An experiment in American aviation will begin tomorrow that either will open the country's busiest airports to the free market or turn public landing rights worth millions of dollars over to airlines for nothing.
Under a controversial Transportation Department rule, airlines now will be permitted to buy and sell their valuable landing rights -- which they obtained free -- at Washington National and three other major airports for whatever price they can get.
Landing rights -- also known as slots -- are regulated at National, Chicago's O'Hare and New York's LaGuardia and Kennedy because these airports are so crowded that they have no room for more flights. The plan could be put into effect at other airports as congestion increases and capacity becomes strained.
The "buy-sell" rule is a windfall for airlines that already have accumulated a great deal of slots at the airports in these extremely profitable markets. At O'Hare, for instance, where each slot could be worth $250,000 or more, the two largest carriers, American and United, control almost 1,000 slots between them -- or two-thirds of all the landing rights at the nation's most congested airport.
"I have a real tough time with the concept," said Sen. Nancy Kassebaum (R-Kan.), who has introduced legislation to repeal the rule. "There has to be a better way to approach this problem than to give away something that belongs to the people."
Kassebaum's bill would force airlines to turn profits from slot leases and sales over to the Federal Aviation Administration to enhance airports. She has said repeatedly that slots are not a property right, but instead are a temporary operating privilege.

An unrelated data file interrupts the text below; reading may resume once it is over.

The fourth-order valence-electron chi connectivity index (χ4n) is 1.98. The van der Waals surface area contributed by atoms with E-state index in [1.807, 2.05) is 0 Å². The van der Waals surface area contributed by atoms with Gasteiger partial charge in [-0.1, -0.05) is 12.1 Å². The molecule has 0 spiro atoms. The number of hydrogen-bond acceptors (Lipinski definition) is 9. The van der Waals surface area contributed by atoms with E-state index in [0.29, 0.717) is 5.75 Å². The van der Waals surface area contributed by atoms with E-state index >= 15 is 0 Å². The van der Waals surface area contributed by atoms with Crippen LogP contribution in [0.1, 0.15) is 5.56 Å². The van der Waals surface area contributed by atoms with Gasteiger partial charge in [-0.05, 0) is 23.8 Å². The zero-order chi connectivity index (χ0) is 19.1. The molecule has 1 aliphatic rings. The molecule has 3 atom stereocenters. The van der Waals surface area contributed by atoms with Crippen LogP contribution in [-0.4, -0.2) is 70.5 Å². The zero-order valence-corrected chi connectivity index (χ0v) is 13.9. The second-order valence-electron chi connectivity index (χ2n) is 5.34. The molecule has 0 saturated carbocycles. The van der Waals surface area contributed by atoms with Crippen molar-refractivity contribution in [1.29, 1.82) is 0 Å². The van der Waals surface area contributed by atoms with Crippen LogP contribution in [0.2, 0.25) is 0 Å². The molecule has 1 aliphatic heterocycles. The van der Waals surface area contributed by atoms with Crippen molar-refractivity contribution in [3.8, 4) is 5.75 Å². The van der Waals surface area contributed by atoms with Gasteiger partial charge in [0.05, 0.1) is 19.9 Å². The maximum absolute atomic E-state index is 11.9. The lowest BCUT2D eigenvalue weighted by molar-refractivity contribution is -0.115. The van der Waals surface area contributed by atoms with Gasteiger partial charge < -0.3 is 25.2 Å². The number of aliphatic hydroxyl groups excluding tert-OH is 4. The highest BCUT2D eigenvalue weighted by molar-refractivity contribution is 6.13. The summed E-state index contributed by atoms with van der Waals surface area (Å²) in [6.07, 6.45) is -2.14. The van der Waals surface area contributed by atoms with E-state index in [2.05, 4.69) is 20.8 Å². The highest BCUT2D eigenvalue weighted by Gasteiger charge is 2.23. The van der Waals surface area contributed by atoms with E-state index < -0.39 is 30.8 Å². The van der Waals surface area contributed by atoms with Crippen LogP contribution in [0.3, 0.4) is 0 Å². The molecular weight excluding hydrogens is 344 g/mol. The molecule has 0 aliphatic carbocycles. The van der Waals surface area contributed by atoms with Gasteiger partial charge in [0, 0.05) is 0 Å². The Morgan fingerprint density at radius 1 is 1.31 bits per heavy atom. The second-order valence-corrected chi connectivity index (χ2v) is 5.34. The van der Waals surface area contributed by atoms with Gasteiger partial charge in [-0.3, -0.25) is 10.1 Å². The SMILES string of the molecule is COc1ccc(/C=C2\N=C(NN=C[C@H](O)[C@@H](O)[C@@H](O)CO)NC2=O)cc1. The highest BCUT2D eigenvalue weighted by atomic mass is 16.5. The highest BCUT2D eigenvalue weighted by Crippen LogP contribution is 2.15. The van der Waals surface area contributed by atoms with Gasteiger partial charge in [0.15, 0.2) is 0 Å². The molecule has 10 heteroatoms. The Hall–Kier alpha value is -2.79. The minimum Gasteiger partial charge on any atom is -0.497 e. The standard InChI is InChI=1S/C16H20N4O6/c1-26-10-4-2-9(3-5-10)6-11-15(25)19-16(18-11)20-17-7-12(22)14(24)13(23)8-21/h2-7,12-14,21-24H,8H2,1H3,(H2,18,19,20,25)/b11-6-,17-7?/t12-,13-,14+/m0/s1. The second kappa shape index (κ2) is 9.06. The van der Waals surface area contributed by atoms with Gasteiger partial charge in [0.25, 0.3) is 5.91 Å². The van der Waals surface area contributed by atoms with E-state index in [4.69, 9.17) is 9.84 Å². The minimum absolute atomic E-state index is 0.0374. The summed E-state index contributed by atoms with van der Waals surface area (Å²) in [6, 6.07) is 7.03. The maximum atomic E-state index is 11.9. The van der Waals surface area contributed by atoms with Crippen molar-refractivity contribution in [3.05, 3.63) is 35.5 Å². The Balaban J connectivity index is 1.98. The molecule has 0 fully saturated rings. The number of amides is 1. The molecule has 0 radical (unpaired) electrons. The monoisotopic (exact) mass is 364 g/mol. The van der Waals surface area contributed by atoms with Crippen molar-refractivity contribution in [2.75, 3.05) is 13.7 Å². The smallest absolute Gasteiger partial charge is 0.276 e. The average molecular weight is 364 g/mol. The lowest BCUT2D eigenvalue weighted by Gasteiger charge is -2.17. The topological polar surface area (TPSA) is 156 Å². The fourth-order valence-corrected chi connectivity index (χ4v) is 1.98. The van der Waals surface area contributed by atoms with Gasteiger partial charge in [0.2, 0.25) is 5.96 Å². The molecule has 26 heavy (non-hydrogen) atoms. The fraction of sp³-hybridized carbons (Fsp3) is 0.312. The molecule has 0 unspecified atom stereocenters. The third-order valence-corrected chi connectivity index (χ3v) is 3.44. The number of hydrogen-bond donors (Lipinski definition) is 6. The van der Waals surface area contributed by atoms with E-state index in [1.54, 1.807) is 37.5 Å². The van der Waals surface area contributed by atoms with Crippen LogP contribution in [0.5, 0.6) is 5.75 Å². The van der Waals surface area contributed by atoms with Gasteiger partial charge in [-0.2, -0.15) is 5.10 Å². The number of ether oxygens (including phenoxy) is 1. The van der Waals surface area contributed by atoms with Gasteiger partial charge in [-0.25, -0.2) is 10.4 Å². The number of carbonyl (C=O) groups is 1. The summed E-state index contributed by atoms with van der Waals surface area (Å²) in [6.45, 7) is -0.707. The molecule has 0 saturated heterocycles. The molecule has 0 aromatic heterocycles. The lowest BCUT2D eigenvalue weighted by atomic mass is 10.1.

Her bill sailed through the Senate Commerce Committee and has wide support in the full Senate. Rep. Norman Y. Mineta (D-Calif.), chairman of the House Public Works and Transportation subcommitte on aviation, has said that he, too, opposes the Transportation rule and plans to introduce legislation to overrule it.
Until now, slots at the four airports have been allocated by committees of airline executives, but they frequently have found themselves in disagreement. Proponents say that this is the only way to open a market that virtually has been closed for years. Now, if a small airline wants to break into business at National Airport, all it has to do is come up with the cash. In the past, not even money would have been enough.
"We have been looking for the best, most workable solution to an intractable problem," James Burnley, assistant secretary of Transportation, told Kassebaum's Senate aviation subcommittee last month. "This is not a perfect world. If it were, air travel in this country would be unrestrained."
Because it was feared that the large slot holders would be reluctant to allow new entrants into the market, the FAA held a lottery last week to permit airlines with eight or less slots at each of the four airports to begin service. Many small carriers -- including McClain Airlines, which has yet to carry a passenger -- received slots that they would have been unlikely to have obtained any other way.